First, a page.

• 30/60/90-day new-hire check-ins: We check in while the hiring and onboarding processes are still fresh in new employees’ minds to get their input on what went well and what we can improve.

What we do with feedback

After we gather all possible feedback from the team, we summarize the information, present it to the leadership team to discuss next steps, then present the findings and next steps to the team at large. Even if we can’t take immediate action on the findings (which I’ll talk more about in a bit), we make sure the team knows what those findings are and why we can’t take action at that time.

Not all feedback constitutes a trend, of course; we often hear opinions that fall outside of the majority. In those instances, we strive to remember that perception equals reality, and people who have different experiences need to be heard – particularly when those experiences are negative. If the feedback is given anonymously, we don’t have much recourse other than to acknowledge it in a team setting so the person knows they’ve been heard. If we’re lucky enough to get the feedback face to face (or on Zoom, since we’re a remote company), we talk through the situation with the employee, get information about the circumstances, and encourage them to discuss it with the involved parties only if they are comfortable and if it is appropriate. (If it’s a highly sensitive matter, we escalate to our executives.) We also ask if we can check back in with them next time we talk.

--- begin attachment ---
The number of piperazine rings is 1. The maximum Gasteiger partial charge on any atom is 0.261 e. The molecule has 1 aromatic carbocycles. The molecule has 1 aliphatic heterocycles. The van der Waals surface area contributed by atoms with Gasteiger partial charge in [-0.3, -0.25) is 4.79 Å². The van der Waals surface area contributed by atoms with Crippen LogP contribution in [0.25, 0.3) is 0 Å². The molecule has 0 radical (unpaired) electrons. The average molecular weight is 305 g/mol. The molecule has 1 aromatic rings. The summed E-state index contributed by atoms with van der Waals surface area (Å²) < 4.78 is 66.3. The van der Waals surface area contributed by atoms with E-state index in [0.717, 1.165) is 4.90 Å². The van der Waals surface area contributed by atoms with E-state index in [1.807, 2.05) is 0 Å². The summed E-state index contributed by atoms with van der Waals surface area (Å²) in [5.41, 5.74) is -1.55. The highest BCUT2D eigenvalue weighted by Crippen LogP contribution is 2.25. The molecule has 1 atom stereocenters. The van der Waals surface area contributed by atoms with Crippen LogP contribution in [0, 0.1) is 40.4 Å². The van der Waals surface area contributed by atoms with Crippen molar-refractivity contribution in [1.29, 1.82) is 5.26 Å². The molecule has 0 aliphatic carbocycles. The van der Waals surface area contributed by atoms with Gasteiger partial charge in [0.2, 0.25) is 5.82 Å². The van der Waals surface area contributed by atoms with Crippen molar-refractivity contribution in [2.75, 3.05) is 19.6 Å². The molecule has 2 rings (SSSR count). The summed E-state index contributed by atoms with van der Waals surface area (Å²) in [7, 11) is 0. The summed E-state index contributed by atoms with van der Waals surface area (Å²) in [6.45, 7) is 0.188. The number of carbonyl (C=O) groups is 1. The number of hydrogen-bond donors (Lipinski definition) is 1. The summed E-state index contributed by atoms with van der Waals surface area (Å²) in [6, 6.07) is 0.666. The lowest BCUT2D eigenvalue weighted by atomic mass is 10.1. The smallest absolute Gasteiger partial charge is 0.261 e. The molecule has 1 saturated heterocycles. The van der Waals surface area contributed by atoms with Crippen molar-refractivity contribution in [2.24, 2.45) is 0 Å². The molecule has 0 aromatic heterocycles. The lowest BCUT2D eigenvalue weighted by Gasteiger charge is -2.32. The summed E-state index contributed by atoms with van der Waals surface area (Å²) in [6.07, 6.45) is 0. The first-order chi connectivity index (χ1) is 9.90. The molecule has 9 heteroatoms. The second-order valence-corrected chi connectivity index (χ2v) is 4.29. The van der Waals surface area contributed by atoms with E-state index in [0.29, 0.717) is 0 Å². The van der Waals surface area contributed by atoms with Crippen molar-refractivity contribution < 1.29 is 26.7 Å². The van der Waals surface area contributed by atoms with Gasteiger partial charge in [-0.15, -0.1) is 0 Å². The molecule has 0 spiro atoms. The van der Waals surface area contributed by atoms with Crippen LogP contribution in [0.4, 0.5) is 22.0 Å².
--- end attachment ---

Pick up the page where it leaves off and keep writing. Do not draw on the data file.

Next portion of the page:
Best practices for encouraging feedback (including future feedback)

Over my time in HR, I’ve learned ways to get better feedback in the moment and to ensure good feedback going forward.